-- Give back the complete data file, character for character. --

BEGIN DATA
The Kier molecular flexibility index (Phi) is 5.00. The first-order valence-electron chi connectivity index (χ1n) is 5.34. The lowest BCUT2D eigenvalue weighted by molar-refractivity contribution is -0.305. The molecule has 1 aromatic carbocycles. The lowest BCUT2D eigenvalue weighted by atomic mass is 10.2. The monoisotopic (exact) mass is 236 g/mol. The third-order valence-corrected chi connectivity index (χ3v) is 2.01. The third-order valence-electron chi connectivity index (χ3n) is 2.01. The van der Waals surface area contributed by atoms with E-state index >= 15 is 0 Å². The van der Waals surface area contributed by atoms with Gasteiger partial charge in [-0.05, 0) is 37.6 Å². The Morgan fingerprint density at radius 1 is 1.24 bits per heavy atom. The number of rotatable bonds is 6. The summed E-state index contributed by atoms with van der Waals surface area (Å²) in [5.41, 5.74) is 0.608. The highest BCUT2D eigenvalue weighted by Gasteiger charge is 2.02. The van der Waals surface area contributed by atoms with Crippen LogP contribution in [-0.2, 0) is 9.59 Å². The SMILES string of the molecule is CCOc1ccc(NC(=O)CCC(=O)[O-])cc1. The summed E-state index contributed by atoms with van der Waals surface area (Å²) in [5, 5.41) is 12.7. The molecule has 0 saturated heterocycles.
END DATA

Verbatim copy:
The Kier molecular flexibility index (Phi) is 5.00. The first-order valence-electron chi connectivity index (χ1n) is 5.34. The lowest BCUT2D eigenvalue weighted by molar-refractivity contribution is -0.305. The molecule has 1 aromatic carbocycles. The lowest BCUT2D eigenvalue weighted by atomic mass is 10.2. The monoisotopic (exact) mass is 236 g/mol. The third-order valence-corrected chi connectivity index (χ3v) is 2.01. The third-order valence-electron chi connectivity index (χ3n) is 2.01. The van der Waals surface area contributed by atoms with E-state index >= 15 is 0 Å². The van der Waals surface area contributed by atoms with Gasteiger partial charge in [-0.05, 0) is 37.6 Å². The Morgan fingerprint density at radius 1 is 1.24 bits per heavy atom. The number of rotatable bonds is 6. The summed E-state index contributed by atoms with van der Waals surface area (Å²) in [5.41, 5.74) is 0.608. The highest BCUT2D eigenvalue weighted by Gasteiger charge is 2.02. The van der Waals surface area contributed by atoms with Crippen LogP contribution in [-0.2, 0) is 9.59 Å². The SMILES string of the molecule is CCOc1ccc(NC(=O)CCC(=O)[O-])cc1. The summed E-state index contributed by atoms with van der Waals surface area (Å²) in [5, 5.41) is 12.7. The molecule has 0 saturated heterocycles.